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This topic contains 41 replies, has 19 voices, and was last updated by  MartynSinclair 11 months, 3 weeks ago.

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    Some years ago, I moved to gmail, one of the reasons for this choice being the ease with which it can be accessed from almost anywhere when travelling.

    However, on two occasions in recent weeks, it has shut down, with the notice “Unusual Usage – Account Temporarily Locked Down”. The notice is nonsense because on both occasions I was using the mail completely as normal, with nothing unusual in my usage at all.

    Needless to say, the help pages and fora on the internet are no use, but luckily, it came back to life both times, after less than an hour.

    This is a menace when relying on a particular email service for purposes of work. Have other forum members met this problem? Do other email providers do similar things? We are worryingly at their mercy.



    I use Yahoo and from time to time when I am in a foreign land I get a message which says “you are trying to log on with a device we do not recognize”‘ meaning the location is not one I use regularly or not at all. I then get a code sent to my phone and away we go.



    During my last trip to Asia, a very helpful BT Forum member sent me an email on my back up address to say his mail to me was bouncing back. Further investigation showed that my mail account was being blocked (checked via a DNS propagation check)..

    Action – arranged for my IT firm in BKK to come to the hotel, made some changes and hey ho…. matters resolved.

    One interesting other action that came out was the ownership of my firms domain… that was changed too!

    IT support has been discussed on another thread… but I would be lost if I lost all email and IT… hence why I ensure IT support is available locally and not just remotely…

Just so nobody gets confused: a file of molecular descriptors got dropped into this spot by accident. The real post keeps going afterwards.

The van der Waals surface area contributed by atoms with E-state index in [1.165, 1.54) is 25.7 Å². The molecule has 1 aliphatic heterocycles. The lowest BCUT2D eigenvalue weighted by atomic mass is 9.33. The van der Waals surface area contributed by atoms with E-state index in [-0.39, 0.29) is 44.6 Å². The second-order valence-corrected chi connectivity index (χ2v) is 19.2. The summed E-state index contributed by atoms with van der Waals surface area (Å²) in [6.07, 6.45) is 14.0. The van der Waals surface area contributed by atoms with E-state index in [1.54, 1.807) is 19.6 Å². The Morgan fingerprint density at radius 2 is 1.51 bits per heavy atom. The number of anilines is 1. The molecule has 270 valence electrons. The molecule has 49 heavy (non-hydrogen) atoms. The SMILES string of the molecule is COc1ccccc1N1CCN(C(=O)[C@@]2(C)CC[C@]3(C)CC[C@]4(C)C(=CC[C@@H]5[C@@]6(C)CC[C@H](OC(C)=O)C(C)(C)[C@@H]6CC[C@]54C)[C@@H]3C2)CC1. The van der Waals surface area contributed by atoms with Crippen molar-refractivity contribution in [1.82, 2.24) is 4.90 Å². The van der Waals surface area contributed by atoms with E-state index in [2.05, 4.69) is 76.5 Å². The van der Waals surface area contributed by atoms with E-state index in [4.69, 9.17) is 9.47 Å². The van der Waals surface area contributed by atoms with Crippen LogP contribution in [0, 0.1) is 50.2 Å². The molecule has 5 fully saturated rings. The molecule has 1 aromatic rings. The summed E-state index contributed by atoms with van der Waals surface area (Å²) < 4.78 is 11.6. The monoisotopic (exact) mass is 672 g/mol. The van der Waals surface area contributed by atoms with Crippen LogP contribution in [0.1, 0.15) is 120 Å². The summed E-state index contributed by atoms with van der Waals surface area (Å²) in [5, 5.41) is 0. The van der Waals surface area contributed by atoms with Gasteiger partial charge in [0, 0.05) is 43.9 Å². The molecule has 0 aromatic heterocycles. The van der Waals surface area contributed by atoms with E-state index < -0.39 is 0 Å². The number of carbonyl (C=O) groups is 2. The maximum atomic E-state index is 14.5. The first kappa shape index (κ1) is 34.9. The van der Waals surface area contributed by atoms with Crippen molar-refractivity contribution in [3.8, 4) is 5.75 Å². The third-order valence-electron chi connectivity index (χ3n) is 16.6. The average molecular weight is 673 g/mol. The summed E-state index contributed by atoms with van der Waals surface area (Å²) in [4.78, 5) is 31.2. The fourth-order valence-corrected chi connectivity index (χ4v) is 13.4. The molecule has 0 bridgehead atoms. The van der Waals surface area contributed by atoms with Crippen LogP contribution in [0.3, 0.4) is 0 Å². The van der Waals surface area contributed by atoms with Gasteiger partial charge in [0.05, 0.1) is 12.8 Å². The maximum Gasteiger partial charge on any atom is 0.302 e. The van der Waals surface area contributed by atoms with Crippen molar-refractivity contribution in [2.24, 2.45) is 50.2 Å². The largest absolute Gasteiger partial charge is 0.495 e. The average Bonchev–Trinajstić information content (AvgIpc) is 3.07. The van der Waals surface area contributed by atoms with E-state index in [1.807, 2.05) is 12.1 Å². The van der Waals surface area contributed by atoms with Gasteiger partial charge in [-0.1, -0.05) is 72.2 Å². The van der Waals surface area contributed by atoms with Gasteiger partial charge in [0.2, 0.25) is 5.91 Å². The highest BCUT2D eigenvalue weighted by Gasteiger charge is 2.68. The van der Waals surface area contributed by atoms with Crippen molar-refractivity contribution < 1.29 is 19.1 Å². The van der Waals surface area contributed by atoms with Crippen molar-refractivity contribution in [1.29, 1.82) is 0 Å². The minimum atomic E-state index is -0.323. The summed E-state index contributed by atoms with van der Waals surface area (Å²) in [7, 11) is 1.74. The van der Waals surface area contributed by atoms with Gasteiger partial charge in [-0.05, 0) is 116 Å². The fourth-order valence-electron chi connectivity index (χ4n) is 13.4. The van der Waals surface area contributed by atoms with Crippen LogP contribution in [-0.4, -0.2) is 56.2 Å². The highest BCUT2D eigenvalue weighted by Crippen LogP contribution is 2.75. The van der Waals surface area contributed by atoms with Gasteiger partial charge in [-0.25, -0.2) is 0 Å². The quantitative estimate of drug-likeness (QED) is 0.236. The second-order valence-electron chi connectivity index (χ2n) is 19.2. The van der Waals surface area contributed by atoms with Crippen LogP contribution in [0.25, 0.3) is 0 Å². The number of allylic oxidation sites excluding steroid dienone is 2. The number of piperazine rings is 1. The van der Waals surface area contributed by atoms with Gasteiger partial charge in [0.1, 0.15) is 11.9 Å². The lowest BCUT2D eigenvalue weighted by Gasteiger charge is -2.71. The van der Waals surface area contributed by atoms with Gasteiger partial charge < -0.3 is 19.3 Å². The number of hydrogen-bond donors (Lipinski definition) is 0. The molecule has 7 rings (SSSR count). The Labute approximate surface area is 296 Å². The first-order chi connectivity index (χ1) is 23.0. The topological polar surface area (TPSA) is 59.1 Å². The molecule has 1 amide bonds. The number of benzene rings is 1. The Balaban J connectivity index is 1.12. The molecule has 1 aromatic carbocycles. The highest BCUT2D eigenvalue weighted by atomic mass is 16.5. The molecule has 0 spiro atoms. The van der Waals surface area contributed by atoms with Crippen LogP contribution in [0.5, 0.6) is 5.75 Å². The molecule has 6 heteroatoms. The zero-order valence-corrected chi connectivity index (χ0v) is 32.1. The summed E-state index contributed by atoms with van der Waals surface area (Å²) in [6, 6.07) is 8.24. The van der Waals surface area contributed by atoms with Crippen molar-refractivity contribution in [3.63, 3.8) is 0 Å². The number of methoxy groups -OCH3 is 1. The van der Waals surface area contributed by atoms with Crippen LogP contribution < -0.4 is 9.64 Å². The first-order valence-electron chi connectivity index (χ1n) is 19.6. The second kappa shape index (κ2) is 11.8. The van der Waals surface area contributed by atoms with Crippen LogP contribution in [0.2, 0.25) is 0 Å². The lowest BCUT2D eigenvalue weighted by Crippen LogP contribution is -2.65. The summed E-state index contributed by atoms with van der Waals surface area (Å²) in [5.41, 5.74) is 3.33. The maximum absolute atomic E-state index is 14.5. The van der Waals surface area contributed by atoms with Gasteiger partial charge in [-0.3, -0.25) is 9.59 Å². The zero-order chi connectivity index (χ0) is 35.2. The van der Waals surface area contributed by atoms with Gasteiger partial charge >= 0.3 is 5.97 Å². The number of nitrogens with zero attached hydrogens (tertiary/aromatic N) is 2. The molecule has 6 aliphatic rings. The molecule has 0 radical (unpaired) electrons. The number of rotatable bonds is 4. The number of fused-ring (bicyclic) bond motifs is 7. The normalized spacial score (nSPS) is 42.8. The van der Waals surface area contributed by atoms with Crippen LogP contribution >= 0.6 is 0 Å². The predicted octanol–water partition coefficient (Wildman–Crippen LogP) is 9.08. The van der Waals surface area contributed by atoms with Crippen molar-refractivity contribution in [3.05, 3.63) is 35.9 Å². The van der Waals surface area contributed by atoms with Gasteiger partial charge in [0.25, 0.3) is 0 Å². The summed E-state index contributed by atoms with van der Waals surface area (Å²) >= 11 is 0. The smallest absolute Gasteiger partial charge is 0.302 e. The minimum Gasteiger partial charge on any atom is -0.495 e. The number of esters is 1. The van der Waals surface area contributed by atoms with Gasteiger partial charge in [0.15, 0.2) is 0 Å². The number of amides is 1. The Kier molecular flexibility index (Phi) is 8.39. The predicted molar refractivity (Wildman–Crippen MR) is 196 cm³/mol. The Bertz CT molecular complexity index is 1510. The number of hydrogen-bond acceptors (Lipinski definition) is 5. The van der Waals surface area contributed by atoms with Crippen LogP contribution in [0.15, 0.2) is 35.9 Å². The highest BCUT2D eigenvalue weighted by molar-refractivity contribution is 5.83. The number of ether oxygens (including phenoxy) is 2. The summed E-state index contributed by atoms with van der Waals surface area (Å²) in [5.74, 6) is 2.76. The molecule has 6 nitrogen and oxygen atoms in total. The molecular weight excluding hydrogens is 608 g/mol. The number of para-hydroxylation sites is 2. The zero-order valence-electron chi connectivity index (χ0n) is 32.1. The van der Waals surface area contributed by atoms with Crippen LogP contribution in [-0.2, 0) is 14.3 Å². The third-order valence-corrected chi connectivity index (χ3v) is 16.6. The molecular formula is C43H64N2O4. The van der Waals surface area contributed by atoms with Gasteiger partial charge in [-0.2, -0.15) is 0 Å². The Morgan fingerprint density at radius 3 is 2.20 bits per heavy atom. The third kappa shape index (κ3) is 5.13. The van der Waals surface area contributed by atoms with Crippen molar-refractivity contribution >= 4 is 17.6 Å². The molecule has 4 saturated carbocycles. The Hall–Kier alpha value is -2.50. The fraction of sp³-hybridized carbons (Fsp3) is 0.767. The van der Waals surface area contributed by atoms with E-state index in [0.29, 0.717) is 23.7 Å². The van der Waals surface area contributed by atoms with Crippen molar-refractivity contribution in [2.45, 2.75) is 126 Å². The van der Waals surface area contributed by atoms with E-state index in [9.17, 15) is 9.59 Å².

I have my own domain and webmail via that, but I always have two alternatives (Gmail and Yahoo), as these things always happen at the most iconvenient times.

    My advice would be to get a second account and use it as a fallback.



    I’m afraid I’ve had this with all 3 big webmail suppliers in the past – Yahoo, Hotmail and Gmail

    However, they have all gotten better recently – they generally recognise it if you keep using your own device(s) – unless you’re using incognito mode, or equivalent, on your browser

    If you are stuck, or are using a separate device (PC in a lounge, for example), provided you have 2-step authentication enabled, then you just follow the steps mentioned above to re-enable your account

    But, agree, their help pages are generally… not much help



    Hi David, is it a corporate gmail account or just a personal one?
    Cathayloyalist2 is correct normally its that message with some extra questions then you are able to sign in. It’s strange that it locked. If its corporate your IT guys should get a report/ nonfiction why it happened?



    Hello Peter – it is a personal account, not a corporate one, my “official” email addresses (three of them) all divert to it automatically.